Scams are a growing and costly problem for the payments industry. In 2022, the Federal Trade Commission (Off-site) reported $8.8 billion in losses from scam activity, a 30% increase from the previous year.
As a result, the Federal Reserve formed a scams definition and classification work group of payments and fraud experts earlier this year. The goal is to provide a more consistent foundation for scams reporting to help the payments industry better understand and mitigate the problem. The work group recently recommended a definition to align payments stakeholders on a common view of scams and foster more consistent dialogue about how to improve scam detection and mitigation, education and reporting. Ultimately, the definition can help advance more consistent identification and classification of scams across the payments industry.
The group recommended the following operational definition of scams: the use of deception or manipulation intended to achieve financial gain.
This straightforward definition was designed to apply to both attempted and successful scams, but does not address liability, reimbursement or reporting requirements. It is intended to foster more consistent scams classification methods among financial institutions, payment networks, technology solution providers and industry trade organizations. Other potential user groups include government agencies, law enforcement, academia, telecommunications companies and social media platforms.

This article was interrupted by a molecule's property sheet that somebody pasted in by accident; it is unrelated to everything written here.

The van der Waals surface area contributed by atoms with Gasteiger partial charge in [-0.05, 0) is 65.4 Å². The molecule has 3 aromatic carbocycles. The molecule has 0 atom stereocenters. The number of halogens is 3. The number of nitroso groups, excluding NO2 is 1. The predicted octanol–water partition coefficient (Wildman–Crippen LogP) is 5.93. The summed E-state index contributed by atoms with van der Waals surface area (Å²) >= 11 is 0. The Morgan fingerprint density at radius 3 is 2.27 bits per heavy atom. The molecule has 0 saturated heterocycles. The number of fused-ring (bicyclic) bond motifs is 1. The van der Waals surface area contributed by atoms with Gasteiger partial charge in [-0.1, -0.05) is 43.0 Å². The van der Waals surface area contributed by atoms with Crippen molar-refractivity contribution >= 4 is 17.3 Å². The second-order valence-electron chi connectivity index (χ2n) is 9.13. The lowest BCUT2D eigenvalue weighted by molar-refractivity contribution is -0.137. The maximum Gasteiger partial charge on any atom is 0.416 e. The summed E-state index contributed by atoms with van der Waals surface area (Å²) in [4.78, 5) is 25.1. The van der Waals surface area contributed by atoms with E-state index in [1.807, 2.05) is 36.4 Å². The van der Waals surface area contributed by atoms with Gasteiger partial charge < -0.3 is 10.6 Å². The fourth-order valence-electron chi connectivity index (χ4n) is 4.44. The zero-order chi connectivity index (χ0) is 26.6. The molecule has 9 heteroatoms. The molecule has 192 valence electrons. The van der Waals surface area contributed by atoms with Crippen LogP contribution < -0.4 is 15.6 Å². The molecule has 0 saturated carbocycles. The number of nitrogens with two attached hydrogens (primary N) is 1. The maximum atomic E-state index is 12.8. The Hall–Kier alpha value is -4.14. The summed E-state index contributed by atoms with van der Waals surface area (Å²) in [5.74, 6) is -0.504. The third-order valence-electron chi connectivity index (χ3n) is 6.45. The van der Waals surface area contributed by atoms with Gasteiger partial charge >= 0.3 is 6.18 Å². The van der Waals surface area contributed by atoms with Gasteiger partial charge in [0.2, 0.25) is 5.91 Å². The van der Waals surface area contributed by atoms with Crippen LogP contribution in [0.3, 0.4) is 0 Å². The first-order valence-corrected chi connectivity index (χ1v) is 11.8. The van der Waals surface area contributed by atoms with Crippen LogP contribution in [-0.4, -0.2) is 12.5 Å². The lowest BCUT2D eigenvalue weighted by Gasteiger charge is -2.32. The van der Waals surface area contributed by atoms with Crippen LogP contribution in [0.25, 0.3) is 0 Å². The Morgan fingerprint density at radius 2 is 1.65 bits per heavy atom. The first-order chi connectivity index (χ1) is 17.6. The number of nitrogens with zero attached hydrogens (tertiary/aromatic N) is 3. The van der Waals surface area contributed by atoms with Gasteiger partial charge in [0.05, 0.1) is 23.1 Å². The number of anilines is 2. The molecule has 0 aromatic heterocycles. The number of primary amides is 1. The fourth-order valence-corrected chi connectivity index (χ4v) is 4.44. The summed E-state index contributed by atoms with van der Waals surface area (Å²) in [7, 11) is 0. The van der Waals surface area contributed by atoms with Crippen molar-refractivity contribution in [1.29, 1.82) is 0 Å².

Visit FedPayments Improvement (Off-site) for updates on this initiative and other efforts to support payment security and fraud mitigation.
The scams definition was developed by a cross-industry work group to provide a consistent way to identify and classify this type of fraud across the payments industry. This definition is not intended to result in any regulatory or reporting requirements, imply any liabilities for fraud loss or confer any legal status, legal definitions or legal rights or responsibilities. While use of this definition throughout the industry is encouraged, adoption of the definition is voluntary at the discretion of each individual entity. Absent written consent, this definition may not be used in a manner that suggests the Federal Reserve endorses a third-party product or service.